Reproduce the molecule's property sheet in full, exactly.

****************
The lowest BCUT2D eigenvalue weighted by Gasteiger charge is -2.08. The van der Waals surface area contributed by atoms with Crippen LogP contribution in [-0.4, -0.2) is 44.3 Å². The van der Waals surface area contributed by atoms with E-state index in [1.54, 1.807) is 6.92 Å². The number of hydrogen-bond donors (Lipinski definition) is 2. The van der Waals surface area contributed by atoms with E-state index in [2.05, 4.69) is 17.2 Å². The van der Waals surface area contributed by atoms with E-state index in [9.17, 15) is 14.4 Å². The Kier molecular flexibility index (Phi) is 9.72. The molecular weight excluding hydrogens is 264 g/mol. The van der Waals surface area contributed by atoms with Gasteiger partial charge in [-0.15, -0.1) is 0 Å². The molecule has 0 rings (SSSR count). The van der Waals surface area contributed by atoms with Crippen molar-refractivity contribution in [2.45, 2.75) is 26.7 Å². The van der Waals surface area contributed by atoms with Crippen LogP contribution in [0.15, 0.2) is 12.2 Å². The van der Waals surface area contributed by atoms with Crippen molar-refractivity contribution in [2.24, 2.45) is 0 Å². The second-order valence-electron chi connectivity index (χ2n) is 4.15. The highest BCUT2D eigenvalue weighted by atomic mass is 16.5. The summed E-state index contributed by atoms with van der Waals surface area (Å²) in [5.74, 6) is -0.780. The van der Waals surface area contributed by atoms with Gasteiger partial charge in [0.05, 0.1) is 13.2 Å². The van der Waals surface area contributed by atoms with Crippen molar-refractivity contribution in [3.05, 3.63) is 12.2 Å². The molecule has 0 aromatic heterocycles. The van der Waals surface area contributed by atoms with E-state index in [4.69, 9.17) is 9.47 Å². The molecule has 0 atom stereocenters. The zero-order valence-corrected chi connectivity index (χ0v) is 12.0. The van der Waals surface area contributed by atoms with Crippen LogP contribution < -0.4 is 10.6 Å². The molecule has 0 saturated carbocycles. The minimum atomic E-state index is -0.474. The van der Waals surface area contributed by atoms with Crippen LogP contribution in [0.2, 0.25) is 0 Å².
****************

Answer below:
The lowest BCUT2D eigenvalue weighted by Gasteiger charge is -2.08. The van der Waals surface area contributed by atoms with Crippen LogP contribution in [-0.4, -0.2) is 44.3 Å². The van der Waals surface area contributed by atoms with E-state index in [1.54, 1.807) is 6.92 Å². The number of hydrogen-bond donors (Lipinski definition) is 2. The van der Waals surface area contributed by atoms with E-state index in [2.05, 4.69) is 17.2 Å². The van der Waals surface area contributed by atoms with E-state index in [9.17, 15) is 14.4 Å². The Kier molecular flexibility index (Phi) is 9.72. The molecular weight excluding hydrogens is 264 g/mol. The van der Waals surface area contributed by atoms with Gasteiger partial charge in [-0.15, -0.1) is 0 Å². The molecule has 0 rings (SSSR count). The van der Waals surface area contributed by atoms with Crippen molar-refractivity contribution in [2.45, 2.75) is 26.7 Å². The van der Waals surface area contributed by atoms with Crippen LogP contribution in [0.15, 0.2) is 12.2 Å². The van der Waals surface area contributed by atoms with Crippen molar-refractivity contribution in [2.24, 2.45) is 0 Å². The second-order valence-electron chi connectivity index (χ2n) is 4.15. The highest BCUT2D eigenvalue weighted by atomic mass is 16.5. The summed E-state index contributed by atoms with van der Waals surface area (Å²) in [5.74, 6) is -0.780. The van der Waals surface area contributed by atoms with Gasteiger partial charge in [0.05, 0.1) is 13.2 Å². The van der Waals surface area contributed by atoms with Crippen molar-refractivity contribution in [3.05, 3.63) is 12.2 Å². The molecule has 0 aromatic heterocycles. The van der Waals surface area contributed by atoms with E-state index in [4.69, 9.17) is 9.47 Å². The molecule has 0 atom stereocenters. The zero-order valence-corrected chi connectivity index (χ0v) is 12.0. The van der Waals surface area contributed by atoms with Crippen LogP contribution < -0.4 is 10.6 Å². The molecule has 0 saturated carbocycles. The minimum atomic E-state index is -0.474. The van der Waals surface area contributed by atoms with Crippen LogP contribution in [0.2, 0.25) is 0 Å².